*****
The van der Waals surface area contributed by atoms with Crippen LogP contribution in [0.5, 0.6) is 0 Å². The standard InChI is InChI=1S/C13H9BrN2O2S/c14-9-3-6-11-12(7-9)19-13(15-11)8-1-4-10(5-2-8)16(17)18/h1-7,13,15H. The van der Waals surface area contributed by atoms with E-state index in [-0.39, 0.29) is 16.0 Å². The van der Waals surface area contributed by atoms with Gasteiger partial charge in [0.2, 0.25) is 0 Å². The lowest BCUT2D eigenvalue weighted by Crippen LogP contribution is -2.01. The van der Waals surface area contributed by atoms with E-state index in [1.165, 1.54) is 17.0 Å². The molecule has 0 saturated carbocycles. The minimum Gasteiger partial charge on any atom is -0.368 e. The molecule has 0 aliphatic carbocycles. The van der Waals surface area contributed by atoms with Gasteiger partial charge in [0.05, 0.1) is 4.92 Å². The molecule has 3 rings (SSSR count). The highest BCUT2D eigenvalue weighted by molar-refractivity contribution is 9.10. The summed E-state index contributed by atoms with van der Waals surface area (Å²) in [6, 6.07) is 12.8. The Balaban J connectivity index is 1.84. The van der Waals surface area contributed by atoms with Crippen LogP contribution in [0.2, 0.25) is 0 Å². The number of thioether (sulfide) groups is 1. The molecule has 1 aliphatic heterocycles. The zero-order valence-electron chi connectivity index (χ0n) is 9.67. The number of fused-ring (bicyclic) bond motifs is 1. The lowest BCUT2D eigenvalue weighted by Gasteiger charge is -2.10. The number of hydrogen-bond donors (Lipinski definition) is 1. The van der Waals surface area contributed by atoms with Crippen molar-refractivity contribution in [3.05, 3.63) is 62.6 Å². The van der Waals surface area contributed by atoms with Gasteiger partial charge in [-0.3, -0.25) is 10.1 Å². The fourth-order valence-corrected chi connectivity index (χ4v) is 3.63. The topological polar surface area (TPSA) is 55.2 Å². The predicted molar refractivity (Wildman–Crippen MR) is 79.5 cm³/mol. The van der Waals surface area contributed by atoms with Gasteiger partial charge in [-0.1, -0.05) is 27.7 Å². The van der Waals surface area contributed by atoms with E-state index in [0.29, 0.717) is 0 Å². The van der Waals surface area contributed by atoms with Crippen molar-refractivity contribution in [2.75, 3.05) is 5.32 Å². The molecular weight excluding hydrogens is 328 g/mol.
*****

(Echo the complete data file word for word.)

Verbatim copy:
The van der Waals surface area contributed by atoms with Crippen LogP contribution in [0.5, 0.6) is 0 Å². The standard InChI is InChI=1S/C13H9BrN2O2S/c14-9-3-6-11-12(7-9)19-13(15-11)8-1-4-10(5-2-8)16(17)18/h1-7,13,15H. The van der Waals surface area contributed by atoms with E-state index in [-0.39, 0.29) is 16.0 Å². The van der Waals surface area contributed by atoms with Gasteiger partial charge in [0.2, 0.25) is 0 Å². The lowest BCUT2D eigenvalue weighted by Crippen LogP contribution is -2.01. The van der Waals surface area contributed by atoms with E-state index in [1.165, 1.54) is 17.0 Å². The molecule has 0 saturated carbocycles. The minimum Gasteiger partial charge on any atom is -0.368 e. The molecule has 0 aliphatic carbocycles. The van der Waals surface area contributed by atoms with Gasteiger partial charge in [0.05, 0.1) is 4.92 Å². The molecule has 3 rings (SSSR count). The highest BCUT2D eigenvalue weighted by molar-refractivity contribution is 9.10. The summed E-state index contributed by atoms with van der Waals surface area (Å²) in [6, 6.07) is 12.8. The Balaban J connectivity index is 1.84. The van der Waals surface area contributed by atoms with Crippen LogP contribution in [0.2, 0.25) is 0 Å². The number of thioether (sulfide) groups is 1. The molecule has 1 aliphatic heterocycles. The zero-order valence-electron chi connectivity index (χ0n) is 9.67. The number of fused-ring (bicyclic) bond motifs is 1. The lowest BCUT2D eigenvalue weighted by Gasteiger charge is -2.10. The number of hydrogen-bond donors (Lipinski definition) is 1. The van der Waals surface area contributed by atoms with Crippen molar-refractivity contribution in [3.05, 3.63) is 62.6 Å². The van der Waals surface area contributed by atoms with Gasteiger partial charge in [-0.3, -0.25) is 10.1 Å². The fourth-order valence-corrected chi connectivity index (χ4v) is 3.63. The topological polar surface area (TPSA) is 55.2 Å². The predicted molar refractivity (Wildman–Crippen MR) is 79.5 cm³/mol. The van der Waals surface area contributed by atoms with Gasteiger partial charge in [-0.1, -0.05) is 27.7 Å². The van der Waals surface area contributed by atoms with E-state index in [0.29, 0.717) is 0 Å². The van der Waals surface area contributed by atoms with Crippen molar-refractivity contribution in [2.75, 3.05) is 5.32 Å². The molecular weight excluding hydrogens is 328 g/mol.